1. factor

hello all, i was scanning my memory for some of the questions that were on my math exam, could you please confirm the following answers:

1.) is k^2 - 2k + 4 a factor of K^3 - 8? My answer: NO.

2.) For a solution to have two real and unequal solution, the discriminant should be? my answer: GREATER THAN 0

3.) Simplify (a-b)^2 - (a+b)^2. My answer: -4ab

4.) There are two decks of 52 playing cards, find the probability of obtaining a club or a king: my answer: 16/52 or 4/13.

5.) x^2 - 6x + 1 in turning point form has values of a,h and k as? my answer: a = 1, h = 3, k = 2.

6.) x^2 - 5x +2 factorised completely is? My answer: (x-5+root7/2) (x-5-root7/2)

thanks guys, i hope i did well

2. Originally Posted by andrew2322
hello all, i was scanning my memory for some of the questions that were on my math exam, could you please confirm the following answers:

1.) is k^2 - 2k + 4 a factor of K^3 - 8? My answer: NO.

2.) For a solution to have two real and unequal solution, the discriminant should be? my answer: GREATER THAN 0

3.) Simplify (a-b)^2 - (a+b)^2. My answer: -4ab

4.) There are two decks of 52 playing cards, find the probability of obtaining a club or a king: my answer: 16/52 or 4/13.

5.) x^2 - 6x + 1 in turning point form has values of a,h and k as? my answer: a = 1, h = 3, k = 2.

6.) x^2 - 5x +2 factorised completely is? My answer: (x-5+root7/2) (x-5-root7/2)

thanks guys, i hope i did well
nope

3. hey

how is question 5 wrong?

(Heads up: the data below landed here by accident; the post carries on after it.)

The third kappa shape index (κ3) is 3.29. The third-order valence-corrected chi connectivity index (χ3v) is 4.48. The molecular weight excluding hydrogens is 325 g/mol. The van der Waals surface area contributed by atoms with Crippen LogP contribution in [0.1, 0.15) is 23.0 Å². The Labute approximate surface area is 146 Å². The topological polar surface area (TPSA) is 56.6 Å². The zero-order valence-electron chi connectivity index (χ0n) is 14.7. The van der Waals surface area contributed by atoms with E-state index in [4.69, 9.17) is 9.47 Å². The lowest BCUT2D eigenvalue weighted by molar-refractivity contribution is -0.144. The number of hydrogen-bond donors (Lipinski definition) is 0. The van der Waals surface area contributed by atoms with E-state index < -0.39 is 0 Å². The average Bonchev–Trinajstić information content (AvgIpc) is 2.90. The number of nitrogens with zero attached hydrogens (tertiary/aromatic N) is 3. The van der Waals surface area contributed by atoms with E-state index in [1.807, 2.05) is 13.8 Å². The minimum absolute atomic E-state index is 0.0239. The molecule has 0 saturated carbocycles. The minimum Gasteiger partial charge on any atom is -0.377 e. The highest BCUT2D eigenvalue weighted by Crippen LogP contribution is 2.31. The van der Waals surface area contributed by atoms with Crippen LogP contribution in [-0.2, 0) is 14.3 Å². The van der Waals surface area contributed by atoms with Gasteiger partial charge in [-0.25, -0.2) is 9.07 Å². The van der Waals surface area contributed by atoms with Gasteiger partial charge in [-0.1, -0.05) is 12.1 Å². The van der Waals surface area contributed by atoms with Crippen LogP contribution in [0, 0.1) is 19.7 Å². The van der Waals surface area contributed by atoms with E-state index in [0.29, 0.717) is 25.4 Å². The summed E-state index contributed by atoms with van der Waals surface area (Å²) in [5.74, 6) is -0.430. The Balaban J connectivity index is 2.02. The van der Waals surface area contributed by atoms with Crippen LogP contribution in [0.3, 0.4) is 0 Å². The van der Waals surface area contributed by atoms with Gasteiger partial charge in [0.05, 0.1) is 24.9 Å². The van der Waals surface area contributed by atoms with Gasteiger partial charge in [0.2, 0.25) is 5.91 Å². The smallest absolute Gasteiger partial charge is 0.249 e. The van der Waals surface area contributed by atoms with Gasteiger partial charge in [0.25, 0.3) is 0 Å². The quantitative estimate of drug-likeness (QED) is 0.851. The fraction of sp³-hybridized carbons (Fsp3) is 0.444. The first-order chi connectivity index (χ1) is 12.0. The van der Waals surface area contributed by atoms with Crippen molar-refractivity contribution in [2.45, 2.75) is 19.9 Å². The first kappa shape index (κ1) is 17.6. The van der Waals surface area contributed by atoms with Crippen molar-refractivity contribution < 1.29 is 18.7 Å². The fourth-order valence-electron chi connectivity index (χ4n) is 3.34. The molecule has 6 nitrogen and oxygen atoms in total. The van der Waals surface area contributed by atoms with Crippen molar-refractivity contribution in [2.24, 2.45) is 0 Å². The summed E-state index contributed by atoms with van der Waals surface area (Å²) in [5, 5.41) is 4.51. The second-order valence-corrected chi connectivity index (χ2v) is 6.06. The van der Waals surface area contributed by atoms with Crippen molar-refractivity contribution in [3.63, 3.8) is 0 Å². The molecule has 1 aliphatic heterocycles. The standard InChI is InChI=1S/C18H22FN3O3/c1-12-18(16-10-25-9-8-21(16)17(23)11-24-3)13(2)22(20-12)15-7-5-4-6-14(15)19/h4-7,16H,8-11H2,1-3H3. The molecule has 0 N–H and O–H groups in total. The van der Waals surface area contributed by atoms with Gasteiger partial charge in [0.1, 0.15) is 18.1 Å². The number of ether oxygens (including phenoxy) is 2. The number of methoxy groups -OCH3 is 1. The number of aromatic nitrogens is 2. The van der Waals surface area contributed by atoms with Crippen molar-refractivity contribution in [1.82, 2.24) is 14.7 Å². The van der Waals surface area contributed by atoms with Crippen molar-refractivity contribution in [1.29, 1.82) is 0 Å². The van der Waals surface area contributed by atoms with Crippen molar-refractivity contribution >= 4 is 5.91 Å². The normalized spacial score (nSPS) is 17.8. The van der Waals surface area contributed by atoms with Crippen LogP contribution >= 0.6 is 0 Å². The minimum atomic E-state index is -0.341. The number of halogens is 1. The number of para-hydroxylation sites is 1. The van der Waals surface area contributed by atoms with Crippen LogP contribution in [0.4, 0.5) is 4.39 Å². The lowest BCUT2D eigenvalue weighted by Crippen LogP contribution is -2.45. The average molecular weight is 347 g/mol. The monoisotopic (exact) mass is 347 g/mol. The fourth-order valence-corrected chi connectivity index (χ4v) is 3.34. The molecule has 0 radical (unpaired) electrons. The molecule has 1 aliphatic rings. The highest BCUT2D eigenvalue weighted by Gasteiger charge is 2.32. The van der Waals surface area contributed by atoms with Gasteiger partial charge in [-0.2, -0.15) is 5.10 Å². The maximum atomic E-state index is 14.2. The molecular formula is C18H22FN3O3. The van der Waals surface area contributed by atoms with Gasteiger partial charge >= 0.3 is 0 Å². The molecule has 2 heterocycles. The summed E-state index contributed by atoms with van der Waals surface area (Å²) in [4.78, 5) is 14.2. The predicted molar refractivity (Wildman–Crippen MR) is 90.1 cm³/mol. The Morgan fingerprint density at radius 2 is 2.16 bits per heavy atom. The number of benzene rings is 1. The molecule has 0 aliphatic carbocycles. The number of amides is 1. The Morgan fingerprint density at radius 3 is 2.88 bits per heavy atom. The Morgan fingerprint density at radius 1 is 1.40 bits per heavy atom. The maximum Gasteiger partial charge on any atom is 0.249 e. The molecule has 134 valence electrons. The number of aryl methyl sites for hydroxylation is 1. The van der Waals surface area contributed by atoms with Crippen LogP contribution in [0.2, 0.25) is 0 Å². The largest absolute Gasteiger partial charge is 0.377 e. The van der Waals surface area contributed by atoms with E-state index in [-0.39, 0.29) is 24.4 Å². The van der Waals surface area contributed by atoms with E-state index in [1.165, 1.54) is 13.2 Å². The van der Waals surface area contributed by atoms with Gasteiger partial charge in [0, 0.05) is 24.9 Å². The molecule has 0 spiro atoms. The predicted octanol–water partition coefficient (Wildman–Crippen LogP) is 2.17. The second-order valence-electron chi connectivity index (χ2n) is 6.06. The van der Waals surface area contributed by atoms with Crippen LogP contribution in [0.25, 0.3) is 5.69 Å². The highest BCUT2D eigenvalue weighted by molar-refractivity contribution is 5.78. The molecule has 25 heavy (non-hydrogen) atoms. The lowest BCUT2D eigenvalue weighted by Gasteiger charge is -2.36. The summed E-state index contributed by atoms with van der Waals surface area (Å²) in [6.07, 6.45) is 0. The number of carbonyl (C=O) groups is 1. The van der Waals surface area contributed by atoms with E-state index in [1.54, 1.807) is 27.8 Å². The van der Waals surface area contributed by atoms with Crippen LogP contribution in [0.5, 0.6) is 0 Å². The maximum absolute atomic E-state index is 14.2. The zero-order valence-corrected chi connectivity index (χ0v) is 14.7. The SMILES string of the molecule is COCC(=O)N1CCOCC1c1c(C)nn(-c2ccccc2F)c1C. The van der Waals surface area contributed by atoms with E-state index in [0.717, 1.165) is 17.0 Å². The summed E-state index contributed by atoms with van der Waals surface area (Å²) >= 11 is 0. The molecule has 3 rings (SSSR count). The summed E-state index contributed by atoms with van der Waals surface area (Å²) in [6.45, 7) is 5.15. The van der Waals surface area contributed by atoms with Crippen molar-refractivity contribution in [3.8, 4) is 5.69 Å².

4. Originally Posted by andrew2322
how is question 5 wrong?
x^2 - 6x + 1 = (x - 3)^2 - 8

5. Jhevon pointed out your errors (and my work agrees), but I'll see if I can lead you on the right track:

Originally Posted by andrew2322
5.) x^2 - 6x + 1 in turning point form has values of a,h and k as? my answer: a = 1, h = 3, k = 2.
The standard form is $\displaystyle y = a(x - h)^2 + k$. To get the original equation in this form, we must complete the square. Ignore the constant term for now, and concentrate on the expression $\displaystyle x^2 - 6x$. We want to add a term to this that will give us a perfect square. If we consider expressions of the form $\displaystyle x^2 + bx$, then the constant term that we need to add is $\displaystyle \left(\frac b2\right)^2$. Why? Because a perfect square of the form $\displaystyle \left(m + n\right)^2 = m^2 + 2mn + n^2$, which gives $\displaystyle m^2 = x^2,\;2mn = bx,\text{ and so }n^2 = \left(\frac{bx}{2m}\right)^2 = \left(\frac{bx}{2x}\right)^2 = \left(\frac b2\right)^2$.

So, we add $\displaystyle \left(\frac b2\right)^2$ to our expression to form a perfect square, and then we can factor:

$\displaystyle x^2 - 6x = x^2 - 6x + \left(\frac62\right)^2 - \left(\frac62\right)^2$

$\displaystyle = x^2 - 6x + 9 - 9$

$\displaystyle = x^2 - 2\cdot3\cdot x + 3\cdot3 - 9$

$\displaystyle = (x - 3)^2 - 9$

So going back to our original equation, we find that

$\displaystyle x^2 - 6x + 1 = (x - 3)^2 - 9 + 1 = (x - 3)^2 - 8$

and $\displaystyle \left\{\begin{array}{rcr} a & = & 1\\ h & = & 3\\ k & = & -8 \end{array}\right.$.

Originally Posted by andrew2322
6.) x^2 - 5x +2 factorised completely is? My answer: (x-5+root7/2) (x-5-root7/2)
This one is, in form, close enough to the actual solution that I might suspect a typo. If not, just go over your work once more as you probably just made a silly mistake somewhere.